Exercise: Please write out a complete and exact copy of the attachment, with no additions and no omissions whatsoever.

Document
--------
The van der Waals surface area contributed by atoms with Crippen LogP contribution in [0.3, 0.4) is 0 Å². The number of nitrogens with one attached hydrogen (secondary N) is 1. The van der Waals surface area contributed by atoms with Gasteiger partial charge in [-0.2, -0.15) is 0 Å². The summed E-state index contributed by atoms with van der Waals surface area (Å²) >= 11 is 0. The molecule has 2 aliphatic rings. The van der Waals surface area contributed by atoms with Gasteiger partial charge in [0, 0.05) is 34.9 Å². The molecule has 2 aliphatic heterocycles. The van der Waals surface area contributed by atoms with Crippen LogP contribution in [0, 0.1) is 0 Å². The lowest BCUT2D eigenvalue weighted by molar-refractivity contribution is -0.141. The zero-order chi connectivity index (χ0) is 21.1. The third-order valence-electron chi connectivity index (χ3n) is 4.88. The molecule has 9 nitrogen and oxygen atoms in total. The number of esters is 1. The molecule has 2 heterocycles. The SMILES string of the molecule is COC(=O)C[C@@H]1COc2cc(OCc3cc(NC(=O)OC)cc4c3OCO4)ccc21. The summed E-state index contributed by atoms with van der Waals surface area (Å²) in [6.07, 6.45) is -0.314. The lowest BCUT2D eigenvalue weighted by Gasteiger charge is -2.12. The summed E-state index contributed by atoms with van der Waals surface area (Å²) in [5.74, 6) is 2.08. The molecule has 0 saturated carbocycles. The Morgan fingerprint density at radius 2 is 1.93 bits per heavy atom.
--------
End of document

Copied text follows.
The van der Waals surface area contributed by atoms with Crippen LogP contribution in [0.3, 0.4) is 0 Å². The number of nitrogens with one attached hydrogen (secondary N) is 1. The van der Waals surface area contributed by atoms with Gasteiger partial charge in [-0.2, -0.15) is 0 Å². The summed E-state index contributed by atoms with van der Waals surface area (Å²) >= 11 is 0. The molecule has 2 aliphatic rings. The van der Waals surface area contributed by atoms with Gasteiger partial charge in [0, 0.05) is 34.9 Å². The molecule has 2 aliphatic heterocycles. The van der Waals surface area contributed by atoms with Crippen LogP contribution in [0, 0.1) is 0 Å². The lowest BCUT2D eigenvalue weighted by molar-refractivity contribution is -0.141. The zero-order chi connectivity index (χ0) is 21.1. The third-order valence-electron chi connectivity index (χ3n) is 4.88. The molecule has 9 nitrogen and oxygen atoms in total. The number of esters is 1. The molecule has 2 heterocycles. The SMILES string of the molecule is COC(=O)C[C@@H]1COc2cc(OCc3cc(NC(=O)OC)cc4c3OCO4)ccc21. The summed E-state index contributed by atoms with van der Waals surface area (Å²) in [6.07, 6.45) is -0.314. The lowest BCUT2D eigenvalue weighted by Gasteiger charge is -2.12. The summed E-state index contributed by atoms with van der Waals surface area (Å²) in [5.74, 6) is 2.08. The molecule has 0 saturated carbocycles. The Morgan fingerprint density at radius 2 is 1.93 bits per heavy atom.